Process and Teach Versus Suspension

  • Situation

    I have a student in my elementary school classroom who sometimes hits when he is on the playground. We are currently working on a Positive Behavior Support Plan. He has been suspended for this behavior before and I’m hoping we can come up with another alternative when the behavior does occur. I don’t think he should be suspended! What consequence might be appropriate and satisfy the team?

  • Summary

    It is good you are working on a Positive Behavior Support Plan. This plan will hopefully provide preventative strategies that will decrease the occurrence of hitting. But, in the event hitting does occur, the team might consider using a visual consequence listing or checklist that provides an agreed upon consequence and helps the student process, de-escalate, understand the consequence, and teaches problem solving for the future. Find two examples of such listings in the Documents and Related Resources section. School Suspensions typically are not successful interventions for decreasing behaviors of concern. They do not teach the skills the student needs to handle his/her frustrations and may actually reinforce the behavior.


    Check the Documents and Related Resources Section for additional information.

  • Definition

    A consequence listing or checklist is a visual support that can teach de-escalation strategies, a way to process the event, an understanding of consequences, replacement behaviors, and problem solving skills for the future; in order to decrease behaviors of concern.

  • Quick Facts

    • Child's Age: 6-10, 11-13, 14-17
    • Planning Effort: Moderate
    • Difficulty Level: Moderate
  • Pre-requisites

    Ability for student to read/benefit from a behavior story

  • Process

    Create a consequence checklist that includes:

    • a consequence that is clear and may possibly be earned back if it is a loss of a preferred activity/time; or limit the loss time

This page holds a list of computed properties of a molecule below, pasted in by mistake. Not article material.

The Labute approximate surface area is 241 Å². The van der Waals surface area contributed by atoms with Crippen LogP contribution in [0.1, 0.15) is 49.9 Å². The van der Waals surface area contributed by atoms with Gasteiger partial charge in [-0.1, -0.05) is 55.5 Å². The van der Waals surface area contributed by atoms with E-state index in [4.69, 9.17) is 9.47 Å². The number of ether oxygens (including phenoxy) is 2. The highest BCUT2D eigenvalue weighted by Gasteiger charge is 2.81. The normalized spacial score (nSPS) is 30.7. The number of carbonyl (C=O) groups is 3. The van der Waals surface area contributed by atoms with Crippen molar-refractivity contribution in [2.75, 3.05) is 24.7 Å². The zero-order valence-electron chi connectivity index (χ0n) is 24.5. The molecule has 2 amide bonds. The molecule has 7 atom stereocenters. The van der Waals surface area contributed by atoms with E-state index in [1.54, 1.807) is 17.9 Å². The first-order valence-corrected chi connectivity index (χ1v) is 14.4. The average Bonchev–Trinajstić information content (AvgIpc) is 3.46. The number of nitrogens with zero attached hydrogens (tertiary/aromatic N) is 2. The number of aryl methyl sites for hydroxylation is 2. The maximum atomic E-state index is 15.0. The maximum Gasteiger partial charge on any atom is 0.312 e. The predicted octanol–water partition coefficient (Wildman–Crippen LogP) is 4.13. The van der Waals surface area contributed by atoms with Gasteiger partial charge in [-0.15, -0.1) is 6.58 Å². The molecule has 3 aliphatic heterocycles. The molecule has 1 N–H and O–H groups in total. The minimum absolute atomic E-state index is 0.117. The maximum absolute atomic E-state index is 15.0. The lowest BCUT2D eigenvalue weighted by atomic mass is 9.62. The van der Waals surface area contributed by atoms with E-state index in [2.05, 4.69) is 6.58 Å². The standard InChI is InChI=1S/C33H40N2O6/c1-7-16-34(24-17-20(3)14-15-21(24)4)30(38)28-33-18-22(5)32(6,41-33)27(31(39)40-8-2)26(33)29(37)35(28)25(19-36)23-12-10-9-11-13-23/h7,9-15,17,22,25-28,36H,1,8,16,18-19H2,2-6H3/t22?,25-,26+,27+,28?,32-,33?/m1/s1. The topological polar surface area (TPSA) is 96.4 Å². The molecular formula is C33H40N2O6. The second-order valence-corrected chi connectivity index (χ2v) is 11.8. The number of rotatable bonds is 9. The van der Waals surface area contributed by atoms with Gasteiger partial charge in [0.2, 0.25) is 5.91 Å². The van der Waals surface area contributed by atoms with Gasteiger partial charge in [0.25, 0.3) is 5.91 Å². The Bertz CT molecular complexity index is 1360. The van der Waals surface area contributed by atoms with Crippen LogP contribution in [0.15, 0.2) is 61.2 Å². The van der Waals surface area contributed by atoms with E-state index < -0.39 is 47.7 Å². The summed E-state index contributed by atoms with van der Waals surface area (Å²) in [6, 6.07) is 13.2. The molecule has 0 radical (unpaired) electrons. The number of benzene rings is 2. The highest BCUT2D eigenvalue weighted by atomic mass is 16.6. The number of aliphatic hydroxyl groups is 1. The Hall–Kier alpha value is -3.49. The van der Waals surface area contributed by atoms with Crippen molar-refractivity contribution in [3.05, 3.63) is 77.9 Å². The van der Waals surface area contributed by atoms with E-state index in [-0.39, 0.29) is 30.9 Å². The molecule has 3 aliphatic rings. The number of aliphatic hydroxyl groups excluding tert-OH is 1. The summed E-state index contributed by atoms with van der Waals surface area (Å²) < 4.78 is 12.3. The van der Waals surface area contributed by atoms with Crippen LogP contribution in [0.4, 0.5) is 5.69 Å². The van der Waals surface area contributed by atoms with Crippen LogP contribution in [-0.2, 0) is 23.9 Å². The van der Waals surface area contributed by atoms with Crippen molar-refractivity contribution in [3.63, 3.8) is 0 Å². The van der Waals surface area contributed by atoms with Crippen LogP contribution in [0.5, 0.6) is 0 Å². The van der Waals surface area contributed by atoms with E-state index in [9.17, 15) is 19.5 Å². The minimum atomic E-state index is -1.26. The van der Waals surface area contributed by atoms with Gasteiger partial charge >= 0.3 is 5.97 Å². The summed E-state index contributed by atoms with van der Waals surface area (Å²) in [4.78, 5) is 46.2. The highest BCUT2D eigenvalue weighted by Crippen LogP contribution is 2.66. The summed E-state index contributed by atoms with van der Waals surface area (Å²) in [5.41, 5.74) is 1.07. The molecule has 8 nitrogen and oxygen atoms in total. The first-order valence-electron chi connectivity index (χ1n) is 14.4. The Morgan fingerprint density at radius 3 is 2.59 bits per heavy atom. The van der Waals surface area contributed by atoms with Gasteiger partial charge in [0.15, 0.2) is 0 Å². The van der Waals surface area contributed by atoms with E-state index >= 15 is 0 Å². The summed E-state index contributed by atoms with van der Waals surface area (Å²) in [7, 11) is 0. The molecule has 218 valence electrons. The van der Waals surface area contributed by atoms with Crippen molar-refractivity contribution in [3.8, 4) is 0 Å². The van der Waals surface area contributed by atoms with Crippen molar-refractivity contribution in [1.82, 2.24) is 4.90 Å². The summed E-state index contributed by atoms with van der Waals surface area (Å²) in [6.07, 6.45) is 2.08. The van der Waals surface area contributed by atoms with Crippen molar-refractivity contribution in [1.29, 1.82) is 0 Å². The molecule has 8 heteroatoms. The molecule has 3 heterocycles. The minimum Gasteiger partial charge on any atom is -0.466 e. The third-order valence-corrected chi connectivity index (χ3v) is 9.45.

• a process to review what happened so the student can communicate his frustrations that led to the incident

    • a process to problem solve better solutions

    • The list may include a corrective action such as an apology.

    • The list may also include a choice of ‘calming’ strategies for de-escalation.


    1. Review the list with the team

    2. Review the list with the student before another incident occurs to ensure understanding.

    3. If an incident occurs, carry out the procedure with the student in a calm neutral manner. Have the student guide the process as much as possible with positive framing statements as: “We can handle this problem. Let’s use our checklist. Help me read what we do.” If the list includes choices such as what to use to de-escalate, the student may calm quicker as he has some control over the consequence.

  • Documents and Related Resources

    Consequence Flow Chart (related answer on this site)


    Sample Story Student Chooses Consequence (Word document)


    Think About It Worksheet (PDF document)


    Crisis Consequence Student List (Word document)


    Consequence Steps (Word document)


    Consequence Steps for Any Action That is Hurtful to Others (Word document)


    If you have questions or concerns about the Watson Institute’s use of this information, please contact us.